The GNP label was formed in 1954 in Hollywood California by Gene Norman. The label was also
known in some cases as Gene Norman Presents and GNP Crescendo. Gene Norman was president
and Walt Heebner was General Manager. The label recorded popular and jazz. Gene Norman was also
owner of the Crescendo night club in Los Angeles and many of the GNP live recordings were made at
In 1963, Gene Norman sold the Crescendo night club to concentrate on the record label. At that point the label diversified from it's jazz and popular music base to record comedy, surf music, rock & roll, blues, folk and later Zydeco, psychedelic, and country music.
Today Neil Norman works with his father running the label and is one of the artists on the label. Neil Norman records Sci Fi music (music from the science fiction films). The GNP Crescendo label is still in business and has a Web Site.
The GNP label had two subsidiary labels, Dixieland Jubilee and Whippet. GNP also distributed the jazz label Zephyr.
The first "Gene Norman Presents" label was light blue with dark blue print (far left), which was used in 1954. About 1955, and until the label name changed in 1962, the second "Gene Norman Presents" label (center) was used, which was an off-white color with black print, and "GNP" in three colored ovals at the top of the label. When the label name changed in 1962, the label switched to red with black print (design #3), with "GNP CRESCENDO" in white around the top of the label.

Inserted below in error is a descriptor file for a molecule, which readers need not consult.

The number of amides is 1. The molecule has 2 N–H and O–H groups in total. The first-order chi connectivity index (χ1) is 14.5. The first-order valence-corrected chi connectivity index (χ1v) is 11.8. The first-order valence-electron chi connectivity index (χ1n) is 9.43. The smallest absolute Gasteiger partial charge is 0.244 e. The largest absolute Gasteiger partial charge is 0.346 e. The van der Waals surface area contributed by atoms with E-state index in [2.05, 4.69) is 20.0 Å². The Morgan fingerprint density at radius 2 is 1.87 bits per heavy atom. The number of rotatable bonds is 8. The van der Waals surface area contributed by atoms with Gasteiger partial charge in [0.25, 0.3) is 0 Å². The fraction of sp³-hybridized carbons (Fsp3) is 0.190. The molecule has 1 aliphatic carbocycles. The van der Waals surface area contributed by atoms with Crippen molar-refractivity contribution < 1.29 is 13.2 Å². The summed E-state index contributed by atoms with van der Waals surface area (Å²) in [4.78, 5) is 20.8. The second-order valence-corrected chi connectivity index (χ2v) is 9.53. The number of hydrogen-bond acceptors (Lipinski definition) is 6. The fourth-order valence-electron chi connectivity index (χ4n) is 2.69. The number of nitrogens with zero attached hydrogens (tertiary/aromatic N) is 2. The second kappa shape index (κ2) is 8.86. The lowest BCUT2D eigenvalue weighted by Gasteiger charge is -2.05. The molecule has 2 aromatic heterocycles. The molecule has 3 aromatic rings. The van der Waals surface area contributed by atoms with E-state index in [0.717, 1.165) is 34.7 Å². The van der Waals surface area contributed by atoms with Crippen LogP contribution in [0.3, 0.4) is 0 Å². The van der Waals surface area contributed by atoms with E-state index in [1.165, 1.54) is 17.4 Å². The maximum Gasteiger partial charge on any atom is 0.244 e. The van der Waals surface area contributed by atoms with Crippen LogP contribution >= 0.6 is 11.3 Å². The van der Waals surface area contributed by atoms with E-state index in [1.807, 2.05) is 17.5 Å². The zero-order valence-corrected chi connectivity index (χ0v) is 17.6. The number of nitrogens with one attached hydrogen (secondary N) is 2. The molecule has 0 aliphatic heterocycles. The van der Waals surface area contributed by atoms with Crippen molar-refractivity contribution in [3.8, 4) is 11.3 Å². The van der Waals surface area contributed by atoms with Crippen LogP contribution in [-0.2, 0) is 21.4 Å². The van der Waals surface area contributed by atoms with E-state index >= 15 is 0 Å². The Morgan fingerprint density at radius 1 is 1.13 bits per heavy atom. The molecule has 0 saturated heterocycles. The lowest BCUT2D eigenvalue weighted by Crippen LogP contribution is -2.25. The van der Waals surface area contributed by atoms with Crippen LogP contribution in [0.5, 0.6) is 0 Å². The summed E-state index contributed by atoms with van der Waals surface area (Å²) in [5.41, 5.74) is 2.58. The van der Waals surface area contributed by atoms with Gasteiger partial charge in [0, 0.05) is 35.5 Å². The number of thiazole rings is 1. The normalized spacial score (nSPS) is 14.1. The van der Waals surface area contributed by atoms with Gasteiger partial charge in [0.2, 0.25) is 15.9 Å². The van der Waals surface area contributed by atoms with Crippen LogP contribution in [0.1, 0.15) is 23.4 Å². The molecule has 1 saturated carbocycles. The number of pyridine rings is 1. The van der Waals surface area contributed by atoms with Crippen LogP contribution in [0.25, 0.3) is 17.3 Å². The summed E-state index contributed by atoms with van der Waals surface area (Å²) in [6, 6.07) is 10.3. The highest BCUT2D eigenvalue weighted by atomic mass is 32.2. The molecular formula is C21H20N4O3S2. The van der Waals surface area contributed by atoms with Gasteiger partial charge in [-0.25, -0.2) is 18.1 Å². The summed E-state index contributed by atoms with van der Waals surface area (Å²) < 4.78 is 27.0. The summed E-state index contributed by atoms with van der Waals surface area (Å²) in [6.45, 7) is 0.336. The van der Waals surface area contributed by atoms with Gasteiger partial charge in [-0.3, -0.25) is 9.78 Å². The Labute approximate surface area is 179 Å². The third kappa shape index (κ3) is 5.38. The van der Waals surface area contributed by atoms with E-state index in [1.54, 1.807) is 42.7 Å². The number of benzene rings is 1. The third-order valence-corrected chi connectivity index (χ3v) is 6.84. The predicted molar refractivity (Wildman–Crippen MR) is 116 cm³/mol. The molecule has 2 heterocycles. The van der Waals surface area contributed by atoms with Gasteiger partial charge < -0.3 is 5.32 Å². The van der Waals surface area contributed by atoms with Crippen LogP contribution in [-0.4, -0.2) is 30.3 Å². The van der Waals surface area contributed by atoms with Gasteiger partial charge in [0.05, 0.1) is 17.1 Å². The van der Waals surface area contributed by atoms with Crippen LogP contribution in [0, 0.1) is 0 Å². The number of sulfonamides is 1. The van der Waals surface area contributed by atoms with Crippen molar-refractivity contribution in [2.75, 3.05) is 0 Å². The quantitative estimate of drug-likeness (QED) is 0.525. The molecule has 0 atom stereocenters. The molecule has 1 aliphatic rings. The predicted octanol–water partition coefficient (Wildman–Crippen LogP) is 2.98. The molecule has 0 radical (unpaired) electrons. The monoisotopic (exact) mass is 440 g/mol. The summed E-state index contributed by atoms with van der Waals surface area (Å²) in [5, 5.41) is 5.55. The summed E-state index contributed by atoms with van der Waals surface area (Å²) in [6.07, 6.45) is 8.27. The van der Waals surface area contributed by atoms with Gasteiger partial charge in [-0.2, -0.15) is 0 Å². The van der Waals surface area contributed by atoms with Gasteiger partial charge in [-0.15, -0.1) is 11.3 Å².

At far left is the black-and-white promotional label used in the 1960s, corresponding to Design #3 above. In the center left is the Capitol Record Club label design used in the 1960s. In the late 1960s, the label design switched to the one at near left (Design #4), where a white box logo replaced the block lettering of Design #3.
In the 1980s, a red or orange label was used that resembled Design #3, but had the block lettering in black instead of white (Design #5). GNP-Crescendo has reissued a huge proportion of their catalog over the years, and the label designs can be a clue as to whether the record is an original pressing or a later reissue. Most of the GNP-Crescendo inner sleeves were blank white, but for a time in 1963 a sleeve was used that featured photos of many of the albums (center). Later, in the 1980s, a second sleeve (near left) was used for a short time that was blue and white, with a coupon to send in for a catalog.